Holding Fear and Facing Hopelessness

I have a little story to share. Years ago, when I first moved to Kalamazoo, I got a job at the Upjohn Company, a major pharmaceutical company. This was in the late 1980s or early 1990s and the first wave of “new age” thinking was moving slowly through corporations. I was not at Upjohn very long when I noticed that everyone had a very carefully upbeat tone of voice, attitude, and outlook. They chose their words with great consciousness, and admonished one another to think positively when someone spoke in a judgmental or negative way.

One day my boss asked me what I thought his future was within the company. My response was, “If the people of this company don’t drop all that positive crap and look at themselves honestly, there isn’t going to be a company. The world changes. Upjohn is not acknowledging change. I’ll give it five years at the most and if people don’t wake up, the company will go down, people will lose their jobs, and you’ll all be forced to be real.” Five years later, Upjohn, struggling  with rising costs and hopeful decisions, merged with Pharmacia. Two years after that, it split, part of the company going to Monsanto and the rest to Pfizer. Caught in the stress of all the job losses, changes, and new demands, my former Upjohn boss had a heart attack and died.

All of us want to think that the world is safe, that life is good, tomorrow will look at least somewhat like today, and that daily events will be manageable. However, this moment in time on this planet – specifically from 2014 to 2021 – is “crunch time.” This brief cycle of seven years is the change point that will set the tone and shape the events for the next couple hundred years. What we do or don’t do is critically important.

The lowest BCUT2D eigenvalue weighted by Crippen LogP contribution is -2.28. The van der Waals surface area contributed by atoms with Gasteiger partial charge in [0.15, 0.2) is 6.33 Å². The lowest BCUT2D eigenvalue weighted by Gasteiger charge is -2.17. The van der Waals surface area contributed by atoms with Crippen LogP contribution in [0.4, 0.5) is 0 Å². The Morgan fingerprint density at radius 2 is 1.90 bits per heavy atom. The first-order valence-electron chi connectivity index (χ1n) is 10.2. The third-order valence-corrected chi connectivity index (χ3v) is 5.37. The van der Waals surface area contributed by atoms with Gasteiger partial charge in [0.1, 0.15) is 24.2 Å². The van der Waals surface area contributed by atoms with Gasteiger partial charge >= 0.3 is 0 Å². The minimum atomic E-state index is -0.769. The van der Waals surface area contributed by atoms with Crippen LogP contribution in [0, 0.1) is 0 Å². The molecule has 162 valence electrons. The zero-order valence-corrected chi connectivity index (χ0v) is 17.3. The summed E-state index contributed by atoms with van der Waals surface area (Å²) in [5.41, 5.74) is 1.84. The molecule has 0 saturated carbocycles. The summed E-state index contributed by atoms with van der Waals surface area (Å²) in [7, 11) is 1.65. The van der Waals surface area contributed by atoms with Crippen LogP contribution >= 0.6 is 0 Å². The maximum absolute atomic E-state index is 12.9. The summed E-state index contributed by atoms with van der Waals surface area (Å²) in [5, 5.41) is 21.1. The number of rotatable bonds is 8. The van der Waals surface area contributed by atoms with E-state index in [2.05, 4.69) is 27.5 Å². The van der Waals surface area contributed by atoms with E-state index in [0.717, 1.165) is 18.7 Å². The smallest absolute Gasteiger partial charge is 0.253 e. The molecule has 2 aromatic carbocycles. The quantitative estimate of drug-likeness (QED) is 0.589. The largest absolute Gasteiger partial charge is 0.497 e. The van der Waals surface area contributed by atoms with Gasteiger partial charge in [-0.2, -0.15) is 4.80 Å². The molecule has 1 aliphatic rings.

Do pay attention to what is happening in the world around you both far and near. Do not panic. Fear is one thing; panic is something else altogether.  Do not try to pretend that all is well when it is not; this is insanity. Some information is bound to make us fearful. That’s okay. It is normal to feel fear when scary things are threatening. To insist on avoiding truth because it makes you afraid is putting your head in the sand. You cannot use power wisely with your head in the sand.

Do go about your business with as much serenity as you can muster. Do not make decisions as if disaster had already struck, but do know what decisions you need to be ready to make. Have discussions with family and friends in which you come up with all sorts of questions about what you might have to face if… Talk about answers to these questions at another time. Create a small notebook containing the questions that are important to your survival along with a wide variety of answers for each question. Stress shuts off access to the thinking part of the brain and it is very difficult to come up with useful solutions when you are caught in the stress syndrome. You don’t want to be limited to knee-jerk, fight or flight reactions at the very moment you most need access to open, out-of-the-box possibilities.